About the author

Cindy A Matthews

Cindy A. Matthews is a freelance writer, novelist and editor of The Bernie Blog. http://bernie2016.blogspot.com

8 Comments

  • As a critic of Clinton’s on her left, I’ve been taken aback by the hostility I’ve received from her supporters – folks I’ve always felt politically allied with. One thing I’ve wondered is if the discomfort of being the “conservative in the room” (within the context of the debate on the left) accounts for some of it. With Sanders in the primaries, plus her own shaky record on “progressive” issues (war; wall street; transperancy), this is the position they’ve been forced into and it’s hard to be the defenders of the establishment at an anti-establishment party. Worse they are weathering the charge that every “proud liberal” hates: Conservative. Political identity is something people protect fiercely, and it feels like some of the reactions I’m experiencing are a result of HRC supporters struggling with a political role they kind of resent…

    Does that make sense at all?

    • There has to be something positive in every candidate, even if it’s only her saying, “Have a nice day!” to everyone she meets. If people truly support a candidate (and not acting out of fear of another candidate) then they’ll come up with something positive, right? Otherwise, why support this candidate in the first place?

      • I guess it depends what you consider a positive. I don’t count, “Trump is a scary orange monster,” and “I’m a woman, so I’m different.” Those seem to be her only two selling points. She can’t run on her record. She can’t run on ties to corporations. She can’t even release her speeches. She has ZERO charisma. Of everyone I’ve spoken to (and that’s a lot of people), the ONLY two reasons I’ve heard for supporting her are because she’s a woman and because Trump is Hitler. That’s it. It’s not surprising that she had to cheat to beat Bernie.

  • You state “Obviously, many Americans are in need of mental health care”. I concur, and let’s start with the 47%.I’m less worried about the 53% who are working and contributing.

    • I’d be concerned with 100% of Americans. I know many “working people” who are suffering from severe mental stress, anxiety and other mental health issues. It’s one thing you do learn working in the field–nobody is “immune” to mental illness. It can affect everyone–young, old, male, female, rich, poor, black, white, red, yellow, brown, green plaid… No one is immune to mental illness. Therefore, it is necessary for all Americans to have access to health care the moment they first start to show symptoms or feel they need help. Everyone needs help now and then, and it is no crime or shame to say, “Please help me.” The only shame is a society that refuses to acknowledge the needs of its people and provide the care they need. Thankfully, we still have one candidate who talks about the “right of health care for ALL Americans”–Dr. Jill Stein. A Harvard trained medical doctor, Jill Stein understands that a country is only as strong as its weakest members. We should all want our fellow citizens to be strong and fit and have access to the health care they need. Only that way could America ever truly become “great”.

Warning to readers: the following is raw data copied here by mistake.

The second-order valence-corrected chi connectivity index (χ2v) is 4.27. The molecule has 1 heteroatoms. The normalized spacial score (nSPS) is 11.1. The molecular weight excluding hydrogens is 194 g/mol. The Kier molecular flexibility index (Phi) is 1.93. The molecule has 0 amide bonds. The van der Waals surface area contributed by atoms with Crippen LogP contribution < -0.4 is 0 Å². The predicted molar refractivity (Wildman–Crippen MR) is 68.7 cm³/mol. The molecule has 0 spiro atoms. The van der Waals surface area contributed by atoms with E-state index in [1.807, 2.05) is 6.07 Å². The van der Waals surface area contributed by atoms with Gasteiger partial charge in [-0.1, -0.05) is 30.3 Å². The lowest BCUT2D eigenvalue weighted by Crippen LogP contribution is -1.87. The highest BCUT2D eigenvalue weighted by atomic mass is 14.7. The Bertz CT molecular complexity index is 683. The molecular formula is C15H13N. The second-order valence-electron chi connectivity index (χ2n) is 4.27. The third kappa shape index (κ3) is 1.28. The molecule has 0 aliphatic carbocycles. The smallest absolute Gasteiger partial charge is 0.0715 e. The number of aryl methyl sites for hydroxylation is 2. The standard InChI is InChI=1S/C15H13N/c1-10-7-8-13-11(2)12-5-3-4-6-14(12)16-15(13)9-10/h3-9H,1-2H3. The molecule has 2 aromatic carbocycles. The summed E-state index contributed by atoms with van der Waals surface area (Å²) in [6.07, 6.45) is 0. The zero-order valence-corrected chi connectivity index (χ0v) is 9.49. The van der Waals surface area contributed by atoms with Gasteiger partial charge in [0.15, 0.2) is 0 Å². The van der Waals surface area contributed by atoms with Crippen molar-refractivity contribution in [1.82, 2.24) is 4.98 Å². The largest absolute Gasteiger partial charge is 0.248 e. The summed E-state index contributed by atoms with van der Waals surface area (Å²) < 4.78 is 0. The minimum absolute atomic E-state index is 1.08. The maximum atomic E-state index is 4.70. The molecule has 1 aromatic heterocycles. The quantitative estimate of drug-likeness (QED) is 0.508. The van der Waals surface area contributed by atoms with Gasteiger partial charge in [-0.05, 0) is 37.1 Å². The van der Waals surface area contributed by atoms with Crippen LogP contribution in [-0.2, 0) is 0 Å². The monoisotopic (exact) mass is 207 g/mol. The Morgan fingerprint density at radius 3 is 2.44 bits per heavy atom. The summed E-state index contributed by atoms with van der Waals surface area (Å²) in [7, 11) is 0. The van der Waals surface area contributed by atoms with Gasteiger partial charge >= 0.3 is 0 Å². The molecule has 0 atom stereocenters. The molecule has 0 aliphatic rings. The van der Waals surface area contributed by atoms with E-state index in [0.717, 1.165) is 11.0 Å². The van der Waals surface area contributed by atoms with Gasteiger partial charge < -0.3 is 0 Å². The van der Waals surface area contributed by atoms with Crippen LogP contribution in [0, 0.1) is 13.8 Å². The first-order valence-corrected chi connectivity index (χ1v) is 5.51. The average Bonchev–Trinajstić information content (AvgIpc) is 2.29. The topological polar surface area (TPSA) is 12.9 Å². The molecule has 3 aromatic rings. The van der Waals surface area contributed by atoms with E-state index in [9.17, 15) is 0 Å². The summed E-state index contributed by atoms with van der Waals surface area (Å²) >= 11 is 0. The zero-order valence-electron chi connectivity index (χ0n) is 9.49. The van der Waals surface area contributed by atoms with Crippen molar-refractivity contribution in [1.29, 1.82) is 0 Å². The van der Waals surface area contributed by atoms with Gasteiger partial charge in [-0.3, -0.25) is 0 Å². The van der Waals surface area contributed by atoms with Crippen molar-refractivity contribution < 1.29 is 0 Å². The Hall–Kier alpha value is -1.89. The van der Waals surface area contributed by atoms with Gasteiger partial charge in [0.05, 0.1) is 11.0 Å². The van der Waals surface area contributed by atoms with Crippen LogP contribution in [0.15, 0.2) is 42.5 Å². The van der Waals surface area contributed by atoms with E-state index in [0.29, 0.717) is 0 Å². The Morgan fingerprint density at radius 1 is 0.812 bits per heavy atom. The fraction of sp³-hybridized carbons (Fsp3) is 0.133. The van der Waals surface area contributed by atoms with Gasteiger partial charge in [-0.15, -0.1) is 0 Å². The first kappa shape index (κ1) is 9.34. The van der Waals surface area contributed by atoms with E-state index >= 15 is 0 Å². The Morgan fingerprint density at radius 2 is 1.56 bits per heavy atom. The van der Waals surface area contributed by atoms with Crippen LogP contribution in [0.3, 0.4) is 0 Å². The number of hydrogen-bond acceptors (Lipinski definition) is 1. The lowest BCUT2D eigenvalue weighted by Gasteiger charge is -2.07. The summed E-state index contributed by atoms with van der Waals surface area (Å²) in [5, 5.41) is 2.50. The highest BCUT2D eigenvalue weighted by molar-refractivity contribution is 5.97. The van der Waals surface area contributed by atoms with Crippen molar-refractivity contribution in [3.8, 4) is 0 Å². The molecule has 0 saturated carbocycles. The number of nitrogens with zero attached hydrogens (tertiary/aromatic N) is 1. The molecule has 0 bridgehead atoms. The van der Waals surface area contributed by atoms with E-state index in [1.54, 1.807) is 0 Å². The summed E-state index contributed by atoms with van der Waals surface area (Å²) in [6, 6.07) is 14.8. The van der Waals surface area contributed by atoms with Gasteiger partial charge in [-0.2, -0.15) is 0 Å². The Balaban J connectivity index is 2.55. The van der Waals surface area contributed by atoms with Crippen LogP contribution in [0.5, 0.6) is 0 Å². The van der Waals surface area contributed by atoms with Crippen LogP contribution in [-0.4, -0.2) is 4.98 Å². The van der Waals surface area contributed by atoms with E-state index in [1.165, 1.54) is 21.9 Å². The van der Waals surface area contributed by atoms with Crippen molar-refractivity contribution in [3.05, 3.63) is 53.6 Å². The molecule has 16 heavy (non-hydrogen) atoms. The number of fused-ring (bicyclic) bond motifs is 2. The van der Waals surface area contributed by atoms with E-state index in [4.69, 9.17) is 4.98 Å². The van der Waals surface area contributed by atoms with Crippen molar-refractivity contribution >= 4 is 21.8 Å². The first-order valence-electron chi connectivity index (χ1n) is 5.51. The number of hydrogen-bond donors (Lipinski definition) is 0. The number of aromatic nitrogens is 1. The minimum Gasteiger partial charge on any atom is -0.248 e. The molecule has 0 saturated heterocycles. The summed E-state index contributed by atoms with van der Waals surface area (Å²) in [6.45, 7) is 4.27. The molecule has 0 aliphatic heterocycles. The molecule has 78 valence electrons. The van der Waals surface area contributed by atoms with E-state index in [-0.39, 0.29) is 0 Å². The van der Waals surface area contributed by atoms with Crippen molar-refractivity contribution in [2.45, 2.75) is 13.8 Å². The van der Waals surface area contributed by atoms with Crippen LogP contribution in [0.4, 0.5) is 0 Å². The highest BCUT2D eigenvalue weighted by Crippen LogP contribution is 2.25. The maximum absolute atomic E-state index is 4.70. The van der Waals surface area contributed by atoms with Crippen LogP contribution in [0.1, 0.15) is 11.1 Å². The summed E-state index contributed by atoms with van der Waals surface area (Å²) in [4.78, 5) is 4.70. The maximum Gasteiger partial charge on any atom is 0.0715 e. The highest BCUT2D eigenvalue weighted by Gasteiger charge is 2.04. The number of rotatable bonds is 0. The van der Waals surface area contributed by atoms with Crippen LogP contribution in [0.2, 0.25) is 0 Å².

• Cindy, if you think this is bad (and it is) I implore you to check out Stephanie McCrummen’s Washington Post yellow hitpiece “Finally Someone That Thinks Like Me”. It shames a mentally ill person supporting Trump, and the comments section is closed. It just ran yesterday. Thanks! – Bleach

    Here’s link: https://www.washingtonpost.com/national/finally-someone-who-thinks-like-me/2016/10/01/c9b6f334-7f68-11e6-9070-5c4905bf40dc_story.html

    • Melanie’s story is very sad. I think it’s even sadder to think that perhaps hers–and many other American’s–mental health problems could have been prevented by keeping American jobs here instead of allowing trade policies such as NAFTA (and the coming TPP) take jobs and hopes away. Her hometown becomes a ghost town, the jobs are gone, the hope is gone–and then there is no government support net to help her and other like her with health care, both physical and mental. A society that demonstrates no compassion for its citizens is an open door to fascism, or as Mussolini called it, “corporatism”. The establishment party (or parties if you actually see any differences in their actions) only wants what is best for corporations, their biggest donors to their campaign war chests. The little people like Melanie in that article are used, abused and tossed aside… Her mental illness is an indictment of the greed and selfishness of the system that supports the 1% at the expense of the 99% All human being deserve health care and compassion. Look what happens when they don’t get it.